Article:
LOS ANGELES (CBSLA) – David Goldstein finds the money flows like water at water board meetings.
"Ms. Kwan, I'm David Goldstein with CBS2 News. Can I talk with you a second?"
"No!" she replies.
Carol Kwan wasn't talking.
She's an elected board member for the West Basin Municipal Water District. It's a public agency which is a wholesale supplier of water to nearly one million people in 17 cities and unincorporated areas in Los Angeles County – mostly in the South Bay.
Board members like Kwan get a per diem of around $250 a meeting. And while it's a part-time job, it's big business.
Kwan made more than $61,000 in salary and benefits in 2017. Others, like board member Gloria Gray, made more than $105,000.
Goldstein obtained board member attendance records over the past two years. He found them billing for many types of meetings.
From regular meetings to the communications committee, the finance committee, ethics committee, up to 10 a month.
While some meetings lasted a few hours – others lasted a few minutes.
For example, a special meeting of the board on Feb. 17, 2017. It was called to order at 2:18 p.m. and adjourned at 2:27 p.m. – a full nine minutes long.
While the minutes showed all five directors were present, only Kwan billed for it, putting in for her per diem, which isn't isn't against the rules.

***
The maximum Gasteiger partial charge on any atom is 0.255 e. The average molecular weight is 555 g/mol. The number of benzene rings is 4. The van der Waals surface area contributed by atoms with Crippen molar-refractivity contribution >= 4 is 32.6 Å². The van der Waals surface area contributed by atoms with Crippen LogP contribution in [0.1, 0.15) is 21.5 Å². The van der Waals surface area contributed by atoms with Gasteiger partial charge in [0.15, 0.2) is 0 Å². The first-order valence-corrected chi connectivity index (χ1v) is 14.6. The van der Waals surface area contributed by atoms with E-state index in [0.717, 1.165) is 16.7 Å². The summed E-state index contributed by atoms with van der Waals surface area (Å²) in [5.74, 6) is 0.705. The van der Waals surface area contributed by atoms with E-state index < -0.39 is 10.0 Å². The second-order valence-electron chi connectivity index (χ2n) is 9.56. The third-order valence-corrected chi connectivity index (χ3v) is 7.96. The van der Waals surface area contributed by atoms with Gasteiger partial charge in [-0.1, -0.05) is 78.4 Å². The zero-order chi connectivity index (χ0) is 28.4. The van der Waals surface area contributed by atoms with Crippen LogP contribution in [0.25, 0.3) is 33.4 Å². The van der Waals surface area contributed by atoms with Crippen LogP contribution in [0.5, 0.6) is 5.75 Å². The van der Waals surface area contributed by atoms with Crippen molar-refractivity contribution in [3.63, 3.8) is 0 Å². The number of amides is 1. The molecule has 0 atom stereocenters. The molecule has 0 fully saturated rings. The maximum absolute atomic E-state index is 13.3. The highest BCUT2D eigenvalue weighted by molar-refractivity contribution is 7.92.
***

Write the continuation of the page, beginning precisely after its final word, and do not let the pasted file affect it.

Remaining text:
March 8th of last year, another special meeting. This one called to order at 3:52 p.m. and adjourned at 4 p.m. – eight minutes long. Again, Kwan was the only director who charged the ratepayers.
Then, another special meeting on Oct. 5 2017.
Called to order at 2:45 p.m. and adjourned at 2:50 p.m.. Just five minutes and Kwan billed the ratepayers.
The billing is something she didn't want to talk about.
Goldstein tells her, "We're working on a story, I'm sure you know the documents that we've gotten on per diems. We found that you charged for a five-minute meeting, an eight-minute meeting, a nine-minute meeting. Is that good use of the ratepayer money, Ms. Kwan?"
West Basin Water District General Manager Patrick Shields says it is.
"Some of the meetings run very long, David. So you've gotta look at the total picture," Shields says.
Goldstein says, "So five minutes, at $240-250 is worth it?"
Shields says, "The many hours that they put in, like I said, comes in the long run, it averages out."
And what's a meeting without food, paid for by ratepayers?
Goldstein obtained checks for tens of thousands of dollars in catering – like chicken marsala. Or grilled tri-tip. Almost $60,000 for catering in 2017 and 2018.
We mostly saw the directors eating some of the food at the meetings, and piling some of the leftovers in take-out containers.
When the meeting was over, Goldstein saw some of the members walking to their cars carrying plastic bags with containers of food.
"Well, I'm shocked," says Joe Lococo, an El Segundo resident who unsuccessfully ran for the West Basin Board.
"It just goes back to the moneys," Lococo says, "They're hurting us. They're hurting the ratepayers, the average citizen, the average Joe. That's me, I'm the average guy. I'm nobody special and I'm tired of it. I'm tired of paying that."
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